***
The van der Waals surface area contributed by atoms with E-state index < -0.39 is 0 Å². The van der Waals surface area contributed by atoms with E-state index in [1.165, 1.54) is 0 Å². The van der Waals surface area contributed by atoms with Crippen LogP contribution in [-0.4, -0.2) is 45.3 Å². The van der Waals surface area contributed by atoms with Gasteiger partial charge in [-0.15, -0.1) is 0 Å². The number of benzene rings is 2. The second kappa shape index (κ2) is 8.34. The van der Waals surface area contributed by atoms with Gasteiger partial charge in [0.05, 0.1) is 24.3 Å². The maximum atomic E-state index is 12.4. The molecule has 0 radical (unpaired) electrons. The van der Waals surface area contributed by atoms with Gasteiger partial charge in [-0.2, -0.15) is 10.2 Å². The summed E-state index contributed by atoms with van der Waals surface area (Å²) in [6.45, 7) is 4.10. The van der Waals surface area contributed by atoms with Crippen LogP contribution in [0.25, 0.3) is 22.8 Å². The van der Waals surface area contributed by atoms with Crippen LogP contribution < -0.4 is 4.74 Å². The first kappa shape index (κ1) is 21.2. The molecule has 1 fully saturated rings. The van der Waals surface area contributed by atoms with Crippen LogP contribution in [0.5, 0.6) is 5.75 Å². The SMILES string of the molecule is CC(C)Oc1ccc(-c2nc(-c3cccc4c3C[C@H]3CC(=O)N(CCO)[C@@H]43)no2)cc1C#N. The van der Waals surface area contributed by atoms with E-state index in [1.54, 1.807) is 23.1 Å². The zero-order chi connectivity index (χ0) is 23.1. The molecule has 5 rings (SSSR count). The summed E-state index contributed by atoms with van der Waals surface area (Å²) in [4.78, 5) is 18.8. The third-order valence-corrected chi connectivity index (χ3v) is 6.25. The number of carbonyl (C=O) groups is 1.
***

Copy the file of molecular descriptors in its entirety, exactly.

The van der Waals surface area contributed by atoms with E-state index < -0.39 is 0 Å². The van der Waals surface area contributed by atoms with E-state index in [1.165, 1.54) is 0 Å². The van der Waals surface area contributed by atoms with Crippen LogP contribution in [-0.4, -0.2) is 45.3 Å². The van der Waals surface area contributed by atoms with Gasteiger partial charge in [-0.15, -0.1) is 0 Å². The number of benzene rings is 2. The second kappa shape index (κ2) is 8.34. The van der Waals surface area contributed by atoms with Gasteiger partial charge in [0.05, 0.1) is 24.3 Å². The maximum atomic E-state index is 12.4. The molecule has 0 radical (unpaired) electrons. The van der Waals surface area contributed by atoms with Gasteiger partial charge in [-0.2, -0.15) is 10.2 Å². The summed E-state index contributed by atoms with van der Waals surface area (Å²) in [6.45, 7) is 4.10. The van der Waals surface area contributed by atoms with Crippen LogP contribution in [0.25, 0.3) is 22.8 Å². The van der Waals surface area contributed by atoms with Crippen LogP contribution < -0.4 is 4.74 Å². The first kappa shape index (κ1) is 21.2. The molecule has 1 fully saturated rings. The van der Waals surface area contributed by atoms with Crippen LogP contribution in [0.5, 0.6) is 5.75 Å². The SMILES string of the molecule is CC(C)Oc1ccc(-c2nc(-c3cccc4c3C[C@H]3CC(=O)N(CCO)[C@@H]43)no2)cc1C#N. The van der Waals surface area contributed by atoms with E-state index in [1.54, 1.807) is 23.1 Å². The zero-order chi connectivity index (χ0) is 23.1. The molecule has 5 rings (SSSR count). The summed E-state index contributed by atoms with van der Waals surface area (Å²) in [4.78, 5) is 18.8. The third-order valence-corrected chi connectivity index (χ3v) is 6.25. The number of carbonyl (C=O) groups is 1.